WHILE recent events along the LoC remain shrouded in confusion and some degree of mystery, it has not stopped Pakistan and India from continuing their verbal sparring. Now Gen Kayani has responded directly to a public broadside delivered by the Indian army chief Gen Bikram Singh and at least the war of words shows no sign of abating. Perhaps most relevantly, the events along the LoC do not themselves seem to be snowballing into a wider and larger conflict in the Kashmir region. That central fact must not be lost sight of and both sides need to consider why and how the war of words is continuing in seeming disproportion to events on the ground. Consider the words of Gen Bikram Singh first. Not at all unusual and part of a trend in recent years of India’s military leadership speaking for itself, the problem has more or less been downplayed by the Indian political leadership. But it is very much a problem.
It is not something limited to Jammu and Kashmir, but the disputed region exemplifies the problem of the Indian military increasingly intervening in policy debates. Give any army or paramilitary force such a significant say in controlling an area and it will inevitably find ways to hang on to and expand its power and influence in that area. Here at home the examples of the Rangers in Karachi, the Frontier Corps in Balochistan and the army in Fata are too well known to bear repeating. Next door in Afghanistan, the US military has long fought for its view to dominate, even when the politicians in Washington began to understand there is no military solution to Afghanistan now. On the Indian side, it’s in Jammu and Kashmir where the Indian army has demonstrated the pernicious effects of giving a military force too much space in the political arena. From pressing for the continuation of controversial special laws to directly meddling in local politics to trying to shape the national discourse and policy on the Kashmir dispute in India, the army there has ventured far outside its original sphere.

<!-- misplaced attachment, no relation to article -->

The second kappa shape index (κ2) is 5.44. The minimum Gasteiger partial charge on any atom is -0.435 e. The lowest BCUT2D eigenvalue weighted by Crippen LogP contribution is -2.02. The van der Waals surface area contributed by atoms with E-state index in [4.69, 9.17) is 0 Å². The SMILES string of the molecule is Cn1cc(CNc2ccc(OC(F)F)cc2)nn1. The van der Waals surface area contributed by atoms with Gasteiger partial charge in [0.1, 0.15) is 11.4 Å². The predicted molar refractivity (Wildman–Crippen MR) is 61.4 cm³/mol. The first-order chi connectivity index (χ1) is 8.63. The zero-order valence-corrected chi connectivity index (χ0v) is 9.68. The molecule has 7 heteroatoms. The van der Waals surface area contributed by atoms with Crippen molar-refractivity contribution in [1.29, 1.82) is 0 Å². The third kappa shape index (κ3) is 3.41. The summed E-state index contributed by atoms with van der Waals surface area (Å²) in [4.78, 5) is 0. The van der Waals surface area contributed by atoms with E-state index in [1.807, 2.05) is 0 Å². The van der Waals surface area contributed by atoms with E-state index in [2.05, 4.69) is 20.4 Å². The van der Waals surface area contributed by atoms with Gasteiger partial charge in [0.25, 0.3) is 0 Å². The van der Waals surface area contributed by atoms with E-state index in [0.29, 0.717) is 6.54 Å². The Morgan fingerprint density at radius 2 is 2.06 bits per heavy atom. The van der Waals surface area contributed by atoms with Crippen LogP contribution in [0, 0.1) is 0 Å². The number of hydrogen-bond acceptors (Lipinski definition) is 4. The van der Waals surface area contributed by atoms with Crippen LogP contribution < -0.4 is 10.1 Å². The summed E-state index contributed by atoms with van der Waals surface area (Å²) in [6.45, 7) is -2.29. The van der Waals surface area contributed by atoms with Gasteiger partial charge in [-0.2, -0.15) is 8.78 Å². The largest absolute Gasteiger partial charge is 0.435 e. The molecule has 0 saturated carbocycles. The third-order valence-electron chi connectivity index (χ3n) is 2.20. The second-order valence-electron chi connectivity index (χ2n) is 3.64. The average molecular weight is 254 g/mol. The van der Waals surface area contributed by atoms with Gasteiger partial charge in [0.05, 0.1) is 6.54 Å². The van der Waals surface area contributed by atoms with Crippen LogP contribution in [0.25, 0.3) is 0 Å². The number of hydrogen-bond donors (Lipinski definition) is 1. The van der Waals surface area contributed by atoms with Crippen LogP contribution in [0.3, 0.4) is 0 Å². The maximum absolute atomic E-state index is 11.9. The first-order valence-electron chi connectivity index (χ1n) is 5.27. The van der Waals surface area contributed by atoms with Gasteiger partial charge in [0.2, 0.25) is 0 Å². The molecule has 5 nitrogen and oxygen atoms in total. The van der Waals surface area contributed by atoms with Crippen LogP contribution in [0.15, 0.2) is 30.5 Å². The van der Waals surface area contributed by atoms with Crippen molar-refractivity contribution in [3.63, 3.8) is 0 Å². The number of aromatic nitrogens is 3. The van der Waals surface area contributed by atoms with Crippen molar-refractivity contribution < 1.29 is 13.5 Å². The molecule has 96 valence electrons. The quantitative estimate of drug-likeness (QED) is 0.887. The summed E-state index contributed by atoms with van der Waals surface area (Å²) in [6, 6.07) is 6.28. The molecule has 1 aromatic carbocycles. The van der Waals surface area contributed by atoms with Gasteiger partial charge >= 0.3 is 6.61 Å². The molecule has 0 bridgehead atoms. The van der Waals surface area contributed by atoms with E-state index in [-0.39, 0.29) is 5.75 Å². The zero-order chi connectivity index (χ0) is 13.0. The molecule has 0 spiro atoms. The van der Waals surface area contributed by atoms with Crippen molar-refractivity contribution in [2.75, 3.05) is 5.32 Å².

Of course, what the Indian army appears to have learned later in its existence, the Pakistan Army has practised to devastating effect over the six decades of this country’s existence. Whether there is merit to his words or not, Gen Kayani is not the person who should be responding to political allegations. That is the job of the government here. The civil-military imbalance will never be corrected until the constitutional chain of command is adhered to.